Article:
Te Amo, Bebé / Love You, Baby by Stephan Lomp

The “Indestructibles” are back! When I had babies I was impressed by the degree to which your average Indestructible title could take a licking and keep on ticking. They’re as light as paperbacks, but even when they’re horribly abused they still get the job done. Board books are, as a rule, gross. These books aren’t. As for the content, Lomp’s big-eyed cartoonish pairings of children and caregivers in different animal forms is mesmerizing. Go, babies, go!

Voy a Portarme Muy Bien by Chris Haughton

Awww! Does it get any cuter than a book translated to “I’m Going to Behave Very Well”? If Haughton isn’t already a hit in other nations, he’s bound to be now. 

Who Ate My Fruit? / Quién se comió mi fruta? by Canizales

Though quite similar to Who Ate My Cakes? / Quién se comió mi pastel?, I vastly prefer this particular fruit-based lift-the-flap board book in the end. And why not? One of the nice things about it is that when you lift the flap of the partially eaten fruit, you get a wildly colored and unexpected animal munching away. Then there’s the fact that I always feel a little disconcerted when other characters in a book merrily steal the main character’s lunch. Maybe it comes from having little siblings, but it rankles. Fortunately, in this book the creatures turn the fruits they took into a lovely fruit salad made of all the things you saw before. As clever as it is delicious. 

Witchy Things / Cosas de Bruja by Mariasole Brusa, ill. Marta Sevilla

I gotta say, I like a book where a boy’s love of hairdressing isn’t the entire focus of the book, but remains just a neat detail that aids in the plot. In this book a witch with blue hair is mortified by her looks. It takes a clever kid with talent in his fingertips to make her look exactly the way SHE wants to. 

Yo Quiero Mi Sombrero by Jon Klassen

Honestly, I’m a little ashamed that it never occurred to me before to check and see if this was in Spanish. Apparently this is the first time it’s been translated! Better news still, all the “hat” books will be translated. If not now then soon. How’s that for a picker-upper?


Want to see other lists? Check out what happened this month!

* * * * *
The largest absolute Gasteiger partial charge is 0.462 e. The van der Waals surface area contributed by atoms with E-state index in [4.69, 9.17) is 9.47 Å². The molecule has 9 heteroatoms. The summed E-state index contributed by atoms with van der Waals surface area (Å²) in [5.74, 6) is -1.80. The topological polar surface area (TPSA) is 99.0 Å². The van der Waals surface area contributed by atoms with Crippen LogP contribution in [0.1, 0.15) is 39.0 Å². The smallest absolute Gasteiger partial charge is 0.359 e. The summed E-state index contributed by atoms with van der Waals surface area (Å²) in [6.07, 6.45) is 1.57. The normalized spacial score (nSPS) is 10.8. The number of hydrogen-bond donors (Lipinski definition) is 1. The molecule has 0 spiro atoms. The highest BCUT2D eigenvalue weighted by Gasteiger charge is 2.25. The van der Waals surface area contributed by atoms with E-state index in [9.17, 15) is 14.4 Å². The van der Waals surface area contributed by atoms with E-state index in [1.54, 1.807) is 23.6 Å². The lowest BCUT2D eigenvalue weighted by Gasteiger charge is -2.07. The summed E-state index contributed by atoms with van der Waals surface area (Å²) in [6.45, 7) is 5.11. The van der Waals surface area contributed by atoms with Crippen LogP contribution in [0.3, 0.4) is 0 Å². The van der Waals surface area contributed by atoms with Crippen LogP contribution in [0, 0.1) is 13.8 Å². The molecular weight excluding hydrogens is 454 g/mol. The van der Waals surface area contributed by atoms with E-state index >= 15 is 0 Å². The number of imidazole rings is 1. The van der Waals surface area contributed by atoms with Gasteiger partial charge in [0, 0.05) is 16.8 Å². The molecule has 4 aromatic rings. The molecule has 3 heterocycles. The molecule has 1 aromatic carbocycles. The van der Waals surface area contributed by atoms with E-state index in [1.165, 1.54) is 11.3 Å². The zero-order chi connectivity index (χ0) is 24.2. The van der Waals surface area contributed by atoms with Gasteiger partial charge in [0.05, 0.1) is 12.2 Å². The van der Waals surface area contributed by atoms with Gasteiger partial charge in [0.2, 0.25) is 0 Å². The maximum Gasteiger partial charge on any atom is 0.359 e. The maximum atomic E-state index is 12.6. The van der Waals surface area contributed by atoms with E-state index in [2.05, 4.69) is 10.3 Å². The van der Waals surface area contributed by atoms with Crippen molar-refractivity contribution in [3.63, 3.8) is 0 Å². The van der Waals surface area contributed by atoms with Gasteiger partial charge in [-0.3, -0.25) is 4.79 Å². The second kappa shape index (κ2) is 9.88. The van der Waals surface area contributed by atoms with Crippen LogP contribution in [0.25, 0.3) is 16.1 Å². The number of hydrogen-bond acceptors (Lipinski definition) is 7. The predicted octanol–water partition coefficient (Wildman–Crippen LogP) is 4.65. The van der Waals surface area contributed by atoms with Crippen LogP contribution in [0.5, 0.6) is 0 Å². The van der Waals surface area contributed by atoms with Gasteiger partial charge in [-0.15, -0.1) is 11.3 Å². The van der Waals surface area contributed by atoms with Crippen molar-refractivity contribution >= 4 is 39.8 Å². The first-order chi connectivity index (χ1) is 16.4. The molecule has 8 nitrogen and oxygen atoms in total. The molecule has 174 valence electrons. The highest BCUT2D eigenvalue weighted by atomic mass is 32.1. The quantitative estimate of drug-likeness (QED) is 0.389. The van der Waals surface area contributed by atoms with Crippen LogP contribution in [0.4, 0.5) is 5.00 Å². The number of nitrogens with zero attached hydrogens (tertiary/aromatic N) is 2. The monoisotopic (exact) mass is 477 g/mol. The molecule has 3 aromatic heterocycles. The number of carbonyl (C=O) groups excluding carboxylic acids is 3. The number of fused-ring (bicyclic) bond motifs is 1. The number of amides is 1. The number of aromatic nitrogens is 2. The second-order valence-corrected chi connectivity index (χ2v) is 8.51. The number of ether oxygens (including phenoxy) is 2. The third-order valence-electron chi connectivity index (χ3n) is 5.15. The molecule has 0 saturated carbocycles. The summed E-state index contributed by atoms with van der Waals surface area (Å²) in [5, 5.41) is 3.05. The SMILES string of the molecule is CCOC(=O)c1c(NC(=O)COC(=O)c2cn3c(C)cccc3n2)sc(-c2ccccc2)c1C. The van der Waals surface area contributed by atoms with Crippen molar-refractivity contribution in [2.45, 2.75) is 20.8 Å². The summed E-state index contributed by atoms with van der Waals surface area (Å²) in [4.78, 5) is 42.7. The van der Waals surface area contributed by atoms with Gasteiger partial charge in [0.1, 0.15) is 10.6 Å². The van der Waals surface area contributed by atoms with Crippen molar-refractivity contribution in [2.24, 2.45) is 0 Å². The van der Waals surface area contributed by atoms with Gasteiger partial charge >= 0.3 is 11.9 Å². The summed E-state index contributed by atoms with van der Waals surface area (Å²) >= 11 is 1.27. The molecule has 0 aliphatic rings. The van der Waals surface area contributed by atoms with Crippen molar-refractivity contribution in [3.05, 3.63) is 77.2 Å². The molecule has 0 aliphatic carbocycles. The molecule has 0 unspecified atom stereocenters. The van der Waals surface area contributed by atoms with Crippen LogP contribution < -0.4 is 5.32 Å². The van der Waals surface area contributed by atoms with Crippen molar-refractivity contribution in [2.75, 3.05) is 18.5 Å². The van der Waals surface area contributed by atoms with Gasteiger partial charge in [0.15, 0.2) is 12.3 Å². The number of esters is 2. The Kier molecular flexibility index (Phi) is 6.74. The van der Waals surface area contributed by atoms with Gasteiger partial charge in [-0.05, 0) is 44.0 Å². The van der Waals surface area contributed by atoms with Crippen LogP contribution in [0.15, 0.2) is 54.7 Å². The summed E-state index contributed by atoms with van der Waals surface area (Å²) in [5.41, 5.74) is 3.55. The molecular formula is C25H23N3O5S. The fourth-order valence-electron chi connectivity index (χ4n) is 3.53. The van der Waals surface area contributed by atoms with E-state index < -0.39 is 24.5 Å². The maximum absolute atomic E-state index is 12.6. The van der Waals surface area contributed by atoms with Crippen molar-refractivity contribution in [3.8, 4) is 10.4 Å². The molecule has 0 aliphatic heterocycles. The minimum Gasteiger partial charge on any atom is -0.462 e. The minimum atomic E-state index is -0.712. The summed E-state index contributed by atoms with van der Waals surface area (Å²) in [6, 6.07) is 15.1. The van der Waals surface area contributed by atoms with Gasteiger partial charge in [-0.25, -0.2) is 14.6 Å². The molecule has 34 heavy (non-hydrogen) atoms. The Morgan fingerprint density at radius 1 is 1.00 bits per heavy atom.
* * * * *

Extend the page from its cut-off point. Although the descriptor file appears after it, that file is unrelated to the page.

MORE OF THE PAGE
December 1 – Great Board Books

December 2 – Board Book Reprints & Adaptations

December 3 – Transcendent Holiday Picture Books

December 4 – Picture Book Readalouds

December 5 – Rhyming Picture Books

December 6 – Funny Picture Books

December 7 – CaldeNotts

December 8 – Picture Book Reprints

December 9 – Math Books for Kids

December 10 – Bilingual Books

December 11 – Books with a Message

December 12 – Fabulous Photography

December 13 – Translated Picture Books

December 14 – Fairy Tales / Folktales / Religious Tales

December 15 – Wordless Picture Books

December 16 – Poetry Books

December 17 – Unconventional Children’s Books

December 18 – Easy Books & Early Chapter Books

December 19 – Comics & Graphic Novels

December 20 – Older Funny Books

December 21 – Science Fiction Books

December 22 – Fantasy Books

December 23 – Informational Fiction

December 24 – American History

December 25 – Science & Nature Books

December 26 – Unique Biographies

December 27 – Nonfiction Picture Books

December 28 – Nonfiction Books for Older Readers

December 29 – Best Audiobooks for Kids

December 30 – Middle Grade Novels

December 31 – Picture Books

Enjoy!

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About Elizabeth Bird

Elizabeth Bird is currently the Collection Development Manager of the Evanston Public Library system and a former Materials Specialist for New York Public Library. She has served on Newbery, written for Horn Book, and has done other lovely little things that she'd love to tell you about but that she's sure you'd find more interesting to hear of in person. Her opinions are her own and do not reflect those of EPL, SLJ, or any of the other acronyms you might be able to name. Follow her on Twitter: @fuseeight.

Comments

  1. Judy Weymouth says

    A list of books that are perhaps most useful for bilingual youngsters and children who are learning English as a second language. I may be moving to Costa Rica in the future and have been informed that the ability to speak Spanish is definitely an asset. Well, four years of high school Spanish too many years ago to count is not going to be enough. I live in Tucson and daily have the opportunity to observe young service workers who move from Spanish to English flawlessly, as the needs of each customer is respected. I admire this ability.